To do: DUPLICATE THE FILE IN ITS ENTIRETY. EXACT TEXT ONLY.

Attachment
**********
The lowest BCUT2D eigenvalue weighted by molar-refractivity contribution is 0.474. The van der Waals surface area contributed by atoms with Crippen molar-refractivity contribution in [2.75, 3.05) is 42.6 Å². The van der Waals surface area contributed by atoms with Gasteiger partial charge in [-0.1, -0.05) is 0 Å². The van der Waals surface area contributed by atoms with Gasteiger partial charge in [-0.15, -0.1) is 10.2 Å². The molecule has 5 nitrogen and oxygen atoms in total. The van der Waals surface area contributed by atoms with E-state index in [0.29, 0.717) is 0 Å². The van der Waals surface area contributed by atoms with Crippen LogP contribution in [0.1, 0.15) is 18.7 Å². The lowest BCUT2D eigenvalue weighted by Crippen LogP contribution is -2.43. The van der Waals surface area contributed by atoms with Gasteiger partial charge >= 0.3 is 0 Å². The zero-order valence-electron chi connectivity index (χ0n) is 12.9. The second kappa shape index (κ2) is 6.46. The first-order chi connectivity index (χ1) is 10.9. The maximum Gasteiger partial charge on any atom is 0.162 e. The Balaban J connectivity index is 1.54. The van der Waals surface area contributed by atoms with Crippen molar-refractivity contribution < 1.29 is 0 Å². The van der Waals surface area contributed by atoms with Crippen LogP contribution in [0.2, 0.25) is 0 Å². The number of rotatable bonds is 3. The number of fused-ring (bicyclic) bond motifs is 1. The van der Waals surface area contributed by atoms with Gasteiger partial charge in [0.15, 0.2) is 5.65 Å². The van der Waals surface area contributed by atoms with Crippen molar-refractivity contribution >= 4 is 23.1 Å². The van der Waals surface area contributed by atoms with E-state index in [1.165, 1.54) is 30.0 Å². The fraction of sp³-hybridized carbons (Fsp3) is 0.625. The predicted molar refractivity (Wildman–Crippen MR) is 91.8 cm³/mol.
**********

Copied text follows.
The lowest BCUT2D eigenvalue weighted by molar-refractivity contribution is 0.474. The van der Waals surface area contributed by atoms with Crippen molar-refractivity contribution in [2.75, 3.05) is 42.6 Å². The van der Waals surface area contributed by atoms with Gasteiger partial charge in [-0.1, -0.05) is 0 Å². The van der Waals surface area contributed by atoms with Gasteiger partial charge in [-0.15, -0.1) is 10.2 Å². The molecule has 5 nitrogen and oxygen atoms in total. The van der Waals surface area contributed by atoms with E-state index in [0.29, 0.717) is 0 Å². The van der Waals surface area contributed by atoms with Crippen LogP contribution in [0.1, 0.15) is 18.7 Å². The lowest BCUT2D eigenvalue weighted by Crippen LogP contribution is -2.43. The van der Waals surface area contributed by atoms with Gasteiger partial charge >= 0.3 is 0 Å². The zero-order valence-electron chi connectivity index (χ0n) is 12.9. The second kappa shape index (κ2) is 6.46. The first-order chi connectivity index (χ1) is 10.9. The maximum Gasteiger partial charge on any atom is 0.162 e. The Balaban J connectivity index is 1.54. The van der Waals surface area contributed by atoms with Crippen molar-refractivity contribution < 1.29 is 0 Å². The van der Waals surface area contributed by atoms with Crippen LogP contribution in [0.2, 0.25) is 0 Å². The number of rotatable bonds is 3. The number of fused-ring (bicyclic) bond motifs is 1. The van der Waals surface area contributed by atoms with Gasteiger partial charge in [0.15, 0.2) is 5.65 Å². The van der Waals surface area contributed by atoms with Crippen molar-refractivity contribution >= 4 is 23.1 Å². The van der Waals surface area contributed by atoms with E-state index in [1.165, 1.54) is 30.0 Å². The fraction of sp³-hybridized carbons (Fsp3) is 0.625. The predicted molar refractivity (Wildman–Crippen MR) is 91.8 cm³/mol.